Terzij de Horde- Self

By Chris Dahlberg

Published on Tuesday, November 3, 2015

Dutch black metal band Terzij de Horde has been around since 2007, forming as Liar Liar Cross on Fire before switching to their current name in 2010. Since that time they have been steadily honing their craft, sticking with shorter form releases like EP’s and splits until this year’s full length Self. It’s an ambitious effort that spans fifty one minutes in length and finds the group going for the type of introspective and expansive black metal that’s able to provide both bleak melodies and dense, destructive riffing. Though there are some moments towards the end that blur together a bit too much and make it a little hard to make out the individual songs that comprise them, there’s no denying that Terzij de Horde has put together hypnotic black metal that’s precise in its ability to control your emotions with sweeping atmospherics.

Tagging anything as atmospheric or expansive in the context of black metal tends to bring a certain type of sound to mind, but don’t expect these guys to slowly build up from much softer instrumentation on Self. Opener “Absence” launches right into a barrage of harsh riffing and blasting drums, which initially led me to believe that Terzij de Horde was going to spend much of the album on that path. But after only a few minutes the denser riffing fades out and in its place are melodic leads that spread outwards and create a somber, introspective mood. This same interplay between harsh, jagged edges that attack the listener and sweeping melodies that put them into a hypnotic trance continues for the majority of the record and as you make your way through Self the instrumentation seems to spread out even further. But even as the guitars and bass head towards melodic elements, Terzij de Horde still maintains a considerable amount of bite when compared to other black metal groups that have gone for a more atmospheric approach and it’s this consistent rough edge that chips away at the otherwise hypnotic and warmer textures that gives the material a feeling all its own. Admittedly about three quarters of the way through there are some riffs that sounded just a bit too similar to each other, and even after listening to this album for an entire day I do find it tough to pick out where some of the songs end and another begins after the halfway point. But this is a minor quibble overall, as when taken as a cohesive effort the ebbs and flows Self is able to provide remain absorbing and haunting from beginning to end.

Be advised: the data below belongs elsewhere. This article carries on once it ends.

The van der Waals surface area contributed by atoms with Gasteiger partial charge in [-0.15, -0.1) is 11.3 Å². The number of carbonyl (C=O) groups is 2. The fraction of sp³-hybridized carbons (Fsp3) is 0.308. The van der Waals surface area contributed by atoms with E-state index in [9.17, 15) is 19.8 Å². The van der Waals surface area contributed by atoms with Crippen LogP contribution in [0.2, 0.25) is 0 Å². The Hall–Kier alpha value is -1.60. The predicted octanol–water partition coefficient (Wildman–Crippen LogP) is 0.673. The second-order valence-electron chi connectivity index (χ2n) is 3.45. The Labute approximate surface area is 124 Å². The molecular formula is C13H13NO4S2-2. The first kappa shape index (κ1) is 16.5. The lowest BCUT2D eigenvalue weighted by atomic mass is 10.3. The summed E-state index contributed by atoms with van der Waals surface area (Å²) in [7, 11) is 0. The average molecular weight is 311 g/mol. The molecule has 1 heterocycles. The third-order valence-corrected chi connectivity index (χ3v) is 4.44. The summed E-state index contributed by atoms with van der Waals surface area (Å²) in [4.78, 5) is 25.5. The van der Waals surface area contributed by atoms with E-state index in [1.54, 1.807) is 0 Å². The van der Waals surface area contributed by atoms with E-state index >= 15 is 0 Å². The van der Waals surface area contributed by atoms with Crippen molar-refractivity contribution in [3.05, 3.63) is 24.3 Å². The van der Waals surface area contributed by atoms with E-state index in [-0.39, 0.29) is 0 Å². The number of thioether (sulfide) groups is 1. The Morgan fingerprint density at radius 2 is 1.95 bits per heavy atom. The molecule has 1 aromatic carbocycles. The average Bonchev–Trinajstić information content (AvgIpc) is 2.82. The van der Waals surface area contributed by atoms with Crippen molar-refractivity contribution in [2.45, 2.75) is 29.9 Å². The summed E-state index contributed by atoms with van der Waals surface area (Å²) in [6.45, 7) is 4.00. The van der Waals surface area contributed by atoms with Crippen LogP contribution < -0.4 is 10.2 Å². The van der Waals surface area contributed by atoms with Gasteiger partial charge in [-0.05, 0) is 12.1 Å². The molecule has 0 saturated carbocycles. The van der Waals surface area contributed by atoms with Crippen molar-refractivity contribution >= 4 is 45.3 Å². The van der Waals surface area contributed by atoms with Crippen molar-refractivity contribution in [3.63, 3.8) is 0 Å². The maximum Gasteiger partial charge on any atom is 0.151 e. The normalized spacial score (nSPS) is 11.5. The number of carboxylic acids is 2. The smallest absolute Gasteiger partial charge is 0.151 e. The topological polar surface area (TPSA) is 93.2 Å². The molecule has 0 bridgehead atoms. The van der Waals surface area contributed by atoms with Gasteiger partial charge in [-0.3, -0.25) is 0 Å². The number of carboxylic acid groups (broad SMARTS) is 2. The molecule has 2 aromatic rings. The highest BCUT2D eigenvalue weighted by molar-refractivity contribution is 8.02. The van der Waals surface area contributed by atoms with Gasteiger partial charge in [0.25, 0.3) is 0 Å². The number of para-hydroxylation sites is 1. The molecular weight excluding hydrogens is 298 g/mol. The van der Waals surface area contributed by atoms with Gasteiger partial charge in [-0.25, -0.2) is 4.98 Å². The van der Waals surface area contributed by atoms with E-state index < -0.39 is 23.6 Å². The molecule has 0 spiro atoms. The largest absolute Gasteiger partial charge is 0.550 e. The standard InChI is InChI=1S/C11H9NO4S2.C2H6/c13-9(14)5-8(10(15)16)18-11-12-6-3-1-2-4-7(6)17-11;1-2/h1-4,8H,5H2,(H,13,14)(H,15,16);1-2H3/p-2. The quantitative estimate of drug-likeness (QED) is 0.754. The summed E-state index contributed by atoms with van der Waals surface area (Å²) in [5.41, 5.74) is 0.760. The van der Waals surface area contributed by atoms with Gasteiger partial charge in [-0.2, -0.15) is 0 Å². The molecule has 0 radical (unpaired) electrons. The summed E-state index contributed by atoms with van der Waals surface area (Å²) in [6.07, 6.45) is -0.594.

Vocalist Joost Vervoort has a harsher scream that tears through the instrumentation and stands far above its dense layers. Though the performance is oriented towards raspier screaming that has a distinctive black metal influence, there are moments where the vocals head into the type of emotional screams that wouldn’t sound out of place on a post hardcore record. It’s not the most dominant style and only appears at key points on Self, but it fits well with the group’s emphasis on entrancing melodies and gives these sections a very different feel than is sometimes typical for the genre. The raspy nature of the screams contribute a significant amount to Terzij de Horde’s ability to maintain that abrasive sound during their sparsest moments, as even as the layers start to fade Vervoort is still front and center with an aggressive delivery that never relents for a second.

A full length has been a long time in the making from this band, but the results make it clear that Terzij de Horde has used this longer incubation period to completely flesh out their sound. Self is a record that takes a multifaceted approach to black metal, offering both hypnotic and atmospheric melodies and dissonant blasting in equal amounts while never fully stepping off of its attack. Though a few sections did blur together by the end, the desire for a bit more distinction between some of the song structures may be more of a personal preference and taken as a whole this is an impressive achievement. With a solid base in place that falls somewhere in between the haunting atmospheric and chaotic, violent variants of black metal without feeling like a stereotypical version of either style, Terzij de Horde has my attention and it will be interesting to see where they head next.

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